5 things that are keeping me from losing weight


239 pounds – January 2016

I thought it might be time for a new progress picture. The last one I posted was in August. In the five months that have passed since then, I’ve lost about 8 pounds. If you do the math, that’s about 0.4 pounds a week. The downward trend is nothing to sneeze at, but rate could be better.

So, what’s holding me back? Well, as you probably figured out from the title, I have a new list of five things to answer that question.

  1. Intentional maintenance breaks: When the gyms were packed and the stores were all pushing fitness gear during the first week of the year, I was eating at my maintenance calories. I enjoyed the extra food and the lack of pressure.
  2. Getting sloppy: I’ll admit I’ve been cutting corners here and there. A few too many skipped workouts, extra bites of dessert, and a few too many days of sleeping in when I should be getting things done has added up. This is not new to me, so at least I know how to come back from it.
  3. Divided attention: Fitness and weight loss is not my whole life. Along with my every day responsibilities and relationships, I have been working on keeping my house clean and taking better care of myself. It’s a challenge to balance all of these goals, and weight loss has taken a back seat on occasion.
  4. Good food: I like to eat. A lot. Anything, really. I’m not picky. However, there has been an extraordinary amount of very good food in my life recently. I have decided to eat it more often than not. I stand by my choices.
  5.  Excuses: No matter what’s holding me back, I have to admit that most of it has been my moment by moment decisions, for better or worse. I’m not going to beat myself up about it, but it’s time to act like a grown up and take responsibility. It’s time to rein it in.



Hair Helplessness

When I was taking classes for my education degree, there was a lot of talk about learned helplessness. Basically, if you fail enough times in a certain situation, you just stop trying (there’s a lot more to it, so feel free to head over to Google if you’re interested). This is how I feel about my hair. Some may think I’m crazy. I’ve gotten plenty of compliments on my hair on various occasions. So, what’s the problem? Well, let’s go back a bit.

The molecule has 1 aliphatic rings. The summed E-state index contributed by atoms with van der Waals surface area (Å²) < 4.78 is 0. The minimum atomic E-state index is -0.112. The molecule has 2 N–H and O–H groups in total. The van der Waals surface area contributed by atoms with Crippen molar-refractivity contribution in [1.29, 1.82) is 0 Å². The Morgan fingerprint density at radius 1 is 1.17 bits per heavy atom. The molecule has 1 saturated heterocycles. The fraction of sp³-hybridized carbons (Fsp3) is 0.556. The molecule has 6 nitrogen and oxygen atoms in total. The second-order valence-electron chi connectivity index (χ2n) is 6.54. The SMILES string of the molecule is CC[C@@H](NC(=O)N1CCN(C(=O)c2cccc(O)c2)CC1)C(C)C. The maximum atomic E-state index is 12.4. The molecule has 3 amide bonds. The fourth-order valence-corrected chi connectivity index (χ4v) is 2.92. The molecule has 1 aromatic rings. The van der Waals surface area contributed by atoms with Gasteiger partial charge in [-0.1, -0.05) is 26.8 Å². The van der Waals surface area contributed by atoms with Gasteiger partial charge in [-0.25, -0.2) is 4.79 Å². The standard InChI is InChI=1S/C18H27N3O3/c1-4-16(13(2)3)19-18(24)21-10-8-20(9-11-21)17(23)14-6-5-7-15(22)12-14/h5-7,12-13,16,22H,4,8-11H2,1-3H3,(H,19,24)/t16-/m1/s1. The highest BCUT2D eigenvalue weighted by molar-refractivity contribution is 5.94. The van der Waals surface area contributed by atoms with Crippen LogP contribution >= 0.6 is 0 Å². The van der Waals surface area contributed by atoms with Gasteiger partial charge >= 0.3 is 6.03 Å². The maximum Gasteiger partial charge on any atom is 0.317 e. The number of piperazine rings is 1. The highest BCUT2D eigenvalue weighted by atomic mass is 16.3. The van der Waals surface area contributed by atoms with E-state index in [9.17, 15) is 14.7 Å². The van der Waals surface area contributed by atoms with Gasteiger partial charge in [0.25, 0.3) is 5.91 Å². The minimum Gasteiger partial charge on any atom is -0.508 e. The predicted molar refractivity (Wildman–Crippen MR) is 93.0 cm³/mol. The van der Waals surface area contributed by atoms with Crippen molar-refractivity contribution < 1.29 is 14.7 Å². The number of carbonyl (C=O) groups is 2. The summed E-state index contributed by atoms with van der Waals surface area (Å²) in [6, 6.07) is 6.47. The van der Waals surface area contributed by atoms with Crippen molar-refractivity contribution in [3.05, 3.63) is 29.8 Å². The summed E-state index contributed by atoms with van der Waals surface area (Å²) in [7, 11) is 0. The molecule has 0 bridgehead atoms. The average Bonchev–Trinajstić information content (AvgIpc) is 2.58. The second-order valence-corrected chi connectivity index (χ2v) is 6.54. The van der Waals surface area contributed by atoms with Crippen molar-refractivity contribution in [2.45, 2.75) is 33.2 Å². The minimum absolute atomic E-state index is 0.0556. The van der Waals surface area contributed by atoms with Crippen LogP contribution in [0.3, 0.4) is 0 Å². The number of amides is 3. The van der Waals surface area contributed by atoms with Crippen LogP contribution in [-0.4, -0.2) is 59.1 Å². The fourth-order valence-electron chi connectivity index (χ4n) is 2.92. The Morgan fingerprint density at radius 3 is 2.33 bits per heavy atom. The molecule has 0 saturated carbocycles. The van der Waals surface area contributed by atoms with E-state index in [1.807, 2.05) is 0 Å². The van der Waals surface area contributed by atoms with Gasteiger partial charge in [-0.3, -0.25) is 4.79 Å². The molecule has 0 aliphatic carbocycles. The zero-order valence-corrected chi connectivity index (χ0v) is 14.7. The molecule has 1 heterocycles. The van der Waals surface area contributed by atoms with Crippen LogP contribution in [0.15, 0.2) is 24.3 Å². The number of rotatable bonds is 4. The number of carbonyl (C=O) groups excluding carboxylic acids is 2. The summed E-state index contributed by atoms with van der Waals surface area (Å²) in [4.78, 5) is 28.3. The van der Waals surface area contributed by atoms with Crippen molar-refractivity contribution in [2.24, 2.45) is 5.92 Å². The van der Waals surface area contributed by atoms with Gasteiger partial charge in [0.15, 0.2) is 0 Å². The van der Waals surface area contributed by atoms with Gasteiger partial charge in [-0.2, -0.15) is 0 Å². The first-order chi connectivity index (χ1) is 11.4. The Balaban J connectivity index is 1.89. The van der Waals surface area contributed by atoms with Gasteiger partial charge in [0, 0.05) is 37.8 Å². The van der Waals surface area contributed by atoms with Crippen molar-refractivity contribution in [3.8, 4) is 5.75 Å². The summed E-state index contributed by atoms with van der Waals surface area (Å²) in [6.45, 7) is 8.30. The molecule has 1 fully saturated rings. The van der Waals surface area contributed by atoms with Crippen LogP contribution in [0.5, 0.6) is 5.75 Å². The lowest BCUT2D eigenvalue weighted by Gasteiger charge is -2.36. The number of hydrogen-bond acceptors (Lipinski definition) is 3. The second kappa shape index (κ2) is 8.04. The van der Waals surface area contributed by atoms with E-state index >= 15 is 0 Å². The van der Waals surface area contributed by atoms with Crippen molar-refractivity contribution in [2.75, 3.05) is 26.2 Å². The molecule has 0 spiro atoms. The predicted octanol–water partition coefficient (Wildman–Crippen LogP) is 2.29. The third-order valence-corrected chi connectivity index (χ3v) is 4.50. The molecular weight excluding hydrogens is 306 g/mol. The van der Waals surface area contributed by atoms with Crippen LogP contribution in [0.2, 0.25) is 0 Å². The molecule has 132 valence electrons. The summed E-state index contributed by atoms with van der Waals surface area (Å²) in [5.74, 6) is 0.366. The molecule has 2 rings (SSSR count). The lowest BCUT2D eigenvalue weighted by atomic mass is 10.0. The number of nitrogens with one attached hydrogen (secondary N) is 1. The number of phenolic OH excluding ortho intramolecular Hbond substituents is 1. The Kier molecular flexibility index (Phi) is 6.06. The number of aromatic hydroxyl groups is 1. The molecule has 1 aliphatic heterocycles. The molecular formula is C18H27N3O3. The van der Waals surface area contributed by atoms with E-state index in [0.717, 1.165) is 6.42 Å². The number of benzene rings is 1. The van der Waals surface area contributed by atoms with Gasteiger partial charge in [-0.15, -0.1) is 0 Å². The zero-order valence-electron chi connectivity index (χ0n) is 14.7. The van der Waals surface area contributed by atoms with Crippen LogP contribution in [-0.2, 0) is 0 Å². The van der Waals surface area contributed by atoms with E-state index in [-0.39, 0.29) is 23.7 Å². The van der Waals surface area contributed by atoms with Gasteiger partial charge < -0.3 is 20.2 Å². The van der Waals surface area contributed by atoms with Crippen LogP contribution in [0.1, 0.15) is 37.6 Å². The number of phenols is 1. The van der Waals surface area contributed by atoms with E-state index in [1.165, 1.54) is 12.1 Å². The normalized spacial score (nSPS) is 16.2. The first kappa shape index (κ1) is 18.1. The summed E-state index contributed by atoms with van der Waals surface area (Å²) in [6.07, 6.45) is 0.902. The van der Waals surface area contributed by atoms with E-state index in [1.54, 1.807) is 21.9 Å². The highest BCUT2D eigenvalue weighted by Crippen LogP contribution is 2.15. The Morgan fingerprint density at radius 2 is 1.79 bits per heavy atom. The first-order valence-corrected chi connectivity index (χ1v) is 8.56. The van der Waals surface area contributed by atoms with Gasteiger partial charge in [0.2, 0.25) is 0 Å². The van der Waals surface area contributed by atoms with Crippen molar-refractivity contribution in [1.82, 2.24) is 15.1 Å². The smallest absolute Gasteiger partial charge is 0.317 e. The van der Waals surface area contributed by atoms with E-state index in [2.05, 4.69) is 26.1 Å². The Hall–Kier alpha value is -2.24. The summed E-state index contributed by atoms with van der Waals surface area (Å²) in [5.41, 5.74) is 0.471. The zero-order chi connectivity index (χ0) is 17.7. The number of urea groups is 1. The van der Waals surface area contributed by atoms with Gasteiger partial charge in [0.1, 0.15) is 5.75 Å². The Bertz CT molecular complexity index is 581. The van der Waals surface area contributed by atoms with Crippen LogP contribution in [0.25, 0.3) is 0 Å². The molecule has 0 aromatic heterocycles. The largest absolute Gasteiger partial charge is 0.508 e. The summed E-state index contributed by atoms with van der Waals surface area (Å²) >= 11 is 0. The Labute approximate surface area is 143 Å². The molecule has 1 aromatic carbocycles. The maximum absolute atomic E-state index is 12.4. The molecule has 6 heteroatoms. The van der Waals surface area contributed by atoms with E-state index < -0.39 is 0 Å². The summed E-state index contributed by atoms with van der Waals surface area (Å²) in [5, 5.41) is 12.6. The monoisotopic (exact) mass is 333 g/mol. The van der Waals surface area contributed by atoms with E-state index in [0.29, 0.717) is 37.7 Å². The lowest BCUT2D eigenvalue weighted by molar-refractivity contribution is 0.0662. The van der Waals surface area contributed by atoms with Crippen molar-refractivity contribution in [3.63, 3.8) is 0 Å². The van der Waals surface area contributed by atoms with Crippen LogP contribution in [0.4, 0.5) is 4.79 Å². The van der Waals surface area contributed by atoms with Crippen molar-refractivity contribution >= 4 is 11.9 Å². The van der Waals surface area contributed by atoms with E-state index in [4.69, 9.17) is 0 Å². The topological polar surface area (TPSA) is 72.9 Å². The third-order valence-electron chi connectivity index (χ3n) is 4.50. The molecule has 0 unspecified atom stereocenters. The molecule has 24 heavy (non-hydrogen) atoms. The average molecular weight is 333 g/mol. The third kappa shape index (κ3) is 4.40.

From the time I was around 8 up until maybe 22, I was a classic tomboy. I ran away from all things I considered girly. One of those things was doing my hair, my friends’ hair, dolls’ hair, or any hair. I washed it and brushed it when needed, and that was it. Sometimes I would put it in a pony tail for sports or for times I had gone too long without washing it (sorry if that’s gross). Because I was heavy, I didn’t feel pretty or feminine. Instead of putting in an effort and potentially failing, I created a new identity for myself. (Note: This is not meant to be a projection on anyone else’s experience. It’s just an honest assessment of my own.)

This strategy stopped working when I was about halfway through college and started to be seriously interested in getting married and starting a family. I thought a good first step might be shopping in the women’s clothing section.

College hair

This is me in college right before I started “making an effort.”

This led to things like watching a lot of What Not to Wear and buying hair products that I had no clue what to do with. When something didn’t look right, I figured I should just buy a new product or get my hair colored or cut and see what happened. I would spend time in front of the mirror trying to figure out how to style it. Eventually, I would give up because I didn’t feel like anything worked. Enter my good old friend learned helplessness.

The cycle continued when I met my husband. I (actually, the Holy Spirit) had chipped away at a lot of my image issues, but I was still unsure of myself and vulnerable. I put a lot of pressure on myself to figure things out. I started working out, wearing makeup regularly, sifting through my closet for what I thought he would like, and doing something (anything) with my hair. While it’s good to make an effort to look attractive to your significant other, I was yet again finding my identity in the wrong place. I felt lost and inadequate. And, it was all self imposed.

After we got married and the pressure lifted, I started gaining my weight. When I was looking at a picture recently, I noticed that my hair was also neglected. My hair routine is the same now as it has been since I was a child. Wash and brush. That’s it. The simplicity of it isn’t the problem. The problem is that I still feel helpless, and I’m ready to change that.

Here’s what my hair looked like a few days ago:


It’s been over a year since my last haircut. Pretty, long, and wavy. Also, damaged from impatient brushing and weighed down by the grown out layers.

Because I know that any change is a process, I am starting small. When I look at hair tutorials and articles online, I find the instructions are way too complicated. “Just a braid” is never that easy for me. I need the very basics, and I can’t find them. The first step was a haircut. Starting with the existing hair length would be overwhelming to me. By the time I’m done detangling, I’m just done. So, here’s my just-cut hair:


Just to be clear, I did NOT style this. 🙂